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    • April 22, 2012 at 8:16 am

      “Transference” is just a word to distance the therapist from what’s frightening about the client.

      And the especially infuriating one Lorraine Braco’s character used on Sopranos: “You don’t really know me.”

      Thank you psychreader for hitting the nail on the head. I edged towards telling my therapist how i felt about him and i pretty much got this, although he didn’t refer to it as my infantile needs. He didn’t make me feel bad about myself at all, but i could tell he was a bit concerned and i feel very uneasy raising the issue with him directly again.

      Unfortunately, my feelings have really intensified recently to the point where i dread going to sessions, but also dread the day therapy ends. I’ve tried to imagine what it will be like to have a final session and it’s deeply upsetting. I really don’t think i could handle it, but also think it would be a slap in the face to him if i just disappeared, because i’ve come to realise that in a professional sense he really does have my interests at heart. Ironically i went into therapy to sort my head out over a massive heartbreak and at times feel i’ve just replaced one for another! The last time i went to his office he was (without breaking any boundaries) so kind to me and i was deeply touched, but that just made things worse. I cried for the rest of the evening afterwards and on and off the whole of the next day. It all sounds rather dramatic, but it feels 100% real. I’m trying to be positive and see him as a role model – someone who has many of the qualities i’d love to find in a man and also in myself. I think this is the only way to get unstuck and move forward.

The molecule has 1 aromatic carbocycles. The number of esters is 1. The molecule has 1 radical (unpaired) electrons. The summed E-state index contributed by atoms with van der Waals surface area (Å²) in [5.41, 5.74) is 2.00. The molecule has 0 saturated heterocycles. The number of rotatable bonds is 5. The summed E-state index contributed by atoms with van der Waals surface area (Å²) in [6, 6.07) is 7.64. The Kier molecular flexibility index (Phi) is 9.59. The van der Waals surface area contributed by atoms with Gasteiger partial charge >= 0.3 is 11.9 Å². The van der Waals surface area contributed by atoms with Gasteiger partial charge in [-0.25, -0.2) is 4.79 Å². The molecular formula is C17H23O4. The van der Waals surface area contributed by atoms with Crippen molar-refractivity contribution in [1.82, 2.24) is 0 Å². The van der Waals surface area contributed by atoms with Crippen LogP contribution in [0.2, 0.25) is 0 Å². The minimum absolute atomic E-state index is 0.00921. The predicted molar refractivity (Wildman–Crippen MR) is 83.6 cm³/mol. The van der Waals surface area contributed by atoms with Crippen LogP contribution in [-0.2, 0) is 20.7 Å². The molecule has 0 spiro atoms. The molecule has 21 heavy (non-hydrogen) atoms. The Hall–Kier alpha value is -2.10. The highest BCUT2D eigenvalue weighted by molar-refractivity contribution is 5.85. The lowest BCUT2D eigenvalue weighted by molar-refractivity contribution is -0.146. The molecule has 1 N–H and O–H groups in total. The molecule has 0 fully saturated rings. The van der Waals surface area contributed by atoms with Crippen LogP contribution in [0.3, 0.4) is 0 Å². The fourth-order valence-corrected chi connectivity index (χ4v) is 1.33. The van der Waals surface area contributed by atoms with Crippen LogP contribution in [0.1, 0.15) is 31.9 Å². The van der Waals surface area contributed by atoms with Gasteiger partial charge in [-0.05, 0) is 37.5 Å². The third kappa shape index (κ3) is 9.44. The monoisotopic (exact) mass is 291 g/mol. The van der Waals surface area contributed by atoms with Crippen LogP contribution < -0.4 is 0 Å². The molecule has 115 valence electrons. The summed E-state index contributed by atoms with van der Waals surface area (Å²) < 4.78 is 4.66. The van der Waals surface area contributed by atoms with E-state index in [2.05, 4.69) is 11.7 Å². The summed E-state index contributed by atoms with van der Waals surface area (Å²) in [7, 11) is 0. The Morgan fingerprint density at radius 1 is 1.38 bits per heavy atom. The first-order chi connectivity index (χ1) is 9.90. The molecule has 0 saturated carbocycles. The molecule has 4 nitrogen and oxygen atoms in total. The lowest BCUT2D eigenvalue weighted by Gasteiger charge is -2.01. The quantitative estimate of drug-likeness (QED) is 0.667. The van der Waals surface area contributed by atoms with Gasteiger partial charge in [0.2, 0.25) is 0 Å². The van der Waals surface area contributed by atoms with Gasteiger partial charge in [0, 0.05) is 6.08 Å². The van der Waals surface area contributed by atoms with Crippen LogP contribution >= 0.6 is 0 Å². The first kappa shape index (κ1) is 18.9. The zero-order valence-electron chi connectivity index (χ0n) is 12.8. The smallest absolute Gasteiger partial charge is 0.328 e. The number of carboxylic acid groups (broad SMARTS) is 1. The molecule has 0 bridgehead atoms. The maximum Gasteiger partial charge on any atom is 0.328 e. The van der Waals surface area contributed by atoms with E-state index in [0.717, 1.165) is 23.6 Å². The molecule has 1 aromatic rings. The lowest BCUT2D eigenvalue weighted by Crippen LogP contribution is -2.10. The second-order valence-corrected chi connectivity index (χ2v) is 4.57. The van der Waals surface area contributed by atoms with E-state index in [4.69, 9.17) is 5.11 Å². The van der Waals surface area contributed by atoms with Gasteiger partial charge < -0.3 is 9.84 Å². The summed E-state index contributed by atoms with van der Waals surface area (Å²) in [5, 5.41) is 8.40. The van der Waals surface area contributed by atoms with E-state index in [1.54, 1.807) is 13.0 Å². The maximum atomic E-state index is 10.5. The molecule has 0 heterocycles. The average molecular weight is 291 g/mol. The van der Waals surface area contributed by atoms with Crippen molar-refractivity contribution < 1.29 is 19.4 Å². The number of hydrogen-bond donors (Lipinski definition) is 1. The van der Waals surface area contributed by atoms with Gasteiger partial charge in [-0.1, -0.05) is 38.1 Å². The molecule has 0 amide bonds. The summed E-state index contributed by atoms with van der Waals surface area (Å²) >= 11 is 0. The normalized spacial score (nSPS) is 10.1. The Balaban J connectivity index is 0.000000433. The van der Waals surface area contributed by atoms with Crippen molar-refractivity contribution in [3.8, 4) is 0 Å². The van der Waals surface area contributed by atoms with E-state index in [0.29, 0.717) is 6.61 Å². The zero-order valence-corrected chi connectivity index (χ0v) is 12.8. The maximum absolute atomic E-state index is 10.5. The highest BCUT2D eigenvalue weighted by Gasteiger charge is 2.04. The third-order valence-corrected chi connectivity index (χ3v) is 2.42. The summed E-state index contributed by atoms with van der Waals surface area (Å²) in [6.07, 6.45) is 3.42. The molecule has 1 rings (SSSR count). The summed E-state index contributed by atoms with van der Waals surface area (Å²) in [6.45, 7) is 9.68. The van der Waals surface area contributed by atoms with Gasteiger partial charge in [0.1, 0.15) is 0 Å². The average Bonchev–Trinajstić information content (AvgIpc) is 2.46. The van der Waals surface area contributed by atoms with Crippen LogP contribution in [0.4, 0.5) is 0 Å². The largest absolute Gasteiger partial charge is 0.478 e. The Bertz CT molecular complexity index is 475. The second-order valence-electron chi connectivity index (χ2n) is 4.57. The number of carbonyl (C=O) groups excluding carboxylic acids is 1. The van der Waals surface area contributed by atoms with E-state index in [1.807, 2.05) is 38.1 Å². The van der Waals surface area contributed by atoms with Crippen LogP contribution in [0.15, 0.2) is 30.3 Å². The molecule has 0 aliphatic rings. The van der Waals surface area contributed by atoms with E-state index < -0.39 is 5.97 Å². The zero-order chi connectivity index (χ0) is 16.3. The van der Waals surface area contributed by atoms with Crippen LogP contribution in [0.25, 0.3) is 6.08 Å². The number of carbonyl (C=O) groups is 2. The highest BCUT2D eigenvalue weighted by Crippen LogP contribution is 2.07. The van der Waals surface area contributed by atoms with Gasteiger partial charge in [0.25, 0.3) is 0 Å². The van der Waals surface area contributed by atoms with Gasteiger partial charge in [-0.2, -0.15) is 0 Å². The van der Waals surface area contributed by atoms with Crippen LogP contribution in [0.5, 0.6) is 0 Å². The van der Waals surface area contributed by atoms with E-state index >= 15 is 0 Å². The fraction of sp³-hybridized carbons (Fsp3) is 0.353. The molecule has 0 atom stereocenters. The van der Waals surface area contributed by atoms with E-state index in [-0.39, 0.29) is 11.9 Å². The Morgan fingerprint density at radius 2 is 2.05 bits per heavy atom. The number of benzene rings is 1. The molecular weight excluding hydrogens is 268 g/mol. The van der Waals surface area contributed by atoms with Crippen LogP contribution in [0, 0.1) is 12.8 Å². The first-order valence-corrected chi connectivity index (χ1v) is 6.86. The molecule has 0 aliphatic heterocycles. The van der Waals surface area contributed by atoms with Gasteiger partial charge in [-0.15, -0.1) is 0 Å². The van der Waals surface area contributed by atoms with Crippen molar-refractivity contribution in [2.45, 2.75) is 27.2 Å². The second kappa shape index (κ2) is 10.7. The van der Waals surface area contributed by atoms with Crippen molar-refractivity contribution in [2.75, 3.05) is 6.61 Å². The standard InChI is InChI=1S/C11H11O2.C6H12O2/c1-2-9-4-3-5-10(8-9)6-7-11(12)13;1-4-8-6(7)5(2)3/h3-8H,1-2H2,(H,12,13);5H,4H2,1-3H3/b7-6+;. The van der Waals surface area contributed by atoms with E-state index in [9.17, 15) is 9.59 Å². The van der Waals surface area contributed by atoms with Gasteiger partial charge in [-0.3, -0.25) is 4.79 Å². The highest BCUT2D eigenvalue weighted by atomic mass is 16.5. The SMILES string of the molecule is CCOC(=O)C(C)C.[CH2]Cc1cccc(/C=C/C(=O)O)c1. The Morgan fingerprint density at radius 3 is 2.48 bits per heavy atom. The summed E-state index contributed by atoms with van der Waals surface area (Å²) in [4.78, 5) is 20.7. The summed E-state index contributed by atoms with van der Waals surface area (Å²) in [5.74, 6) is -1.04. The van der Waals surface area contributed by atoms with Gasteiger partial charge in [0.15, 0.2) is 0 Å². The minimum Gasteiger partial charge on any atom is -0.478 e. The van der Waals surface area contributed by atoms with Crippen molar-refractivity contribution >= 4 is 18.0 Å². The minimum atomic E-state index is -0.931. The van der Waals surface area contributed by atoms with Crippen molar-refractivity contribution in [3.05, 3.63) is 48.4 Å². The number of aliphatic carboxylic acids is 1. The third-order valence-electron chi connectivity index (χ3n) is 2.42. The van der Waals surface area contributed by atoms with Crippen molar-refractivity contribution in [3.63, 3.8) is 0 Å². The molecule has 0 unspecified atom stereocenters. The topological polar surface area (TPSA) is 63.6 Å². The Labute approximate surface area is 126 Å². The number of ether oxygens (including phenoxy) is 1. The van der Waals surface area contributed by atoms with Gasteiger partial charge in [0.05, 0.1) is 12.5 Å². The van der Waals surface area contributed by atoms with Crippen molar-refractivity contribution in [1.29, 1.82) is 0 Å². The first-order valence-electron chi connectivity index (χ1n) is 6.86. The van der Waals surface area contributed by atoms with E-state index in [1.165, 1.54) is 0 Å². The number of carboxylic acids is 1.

Reply
  • October 15, 2009 at 11:56 am

    I’ve always thought of it as love too. I used to be triggered by the word transference, but not anymore. It’s everywhere… in everything, in every relationship and often. I find it fascinating. Upon exploring my feelings for my therapist, I found a very clear picture of myself…my wants, needs, desires, motivations, what is meaningful to me…The feelings are, in essence, me and what I’m about. I think being in the safe environment of the therapy room did allow me to access these feelings more easily, but they are still very real. I adore him and always will.

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  • October 18, 2009 at 12:41 am

    I’m with you Beth. Either it’s all love or it’s all transference. Or it’s all a combination. Projection is not limited to therapy. Love is not limited to everything else.

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  • November 8, 2009 at 11:23 am

    I think your list works better when you and your T are both women, esp. the clothing part!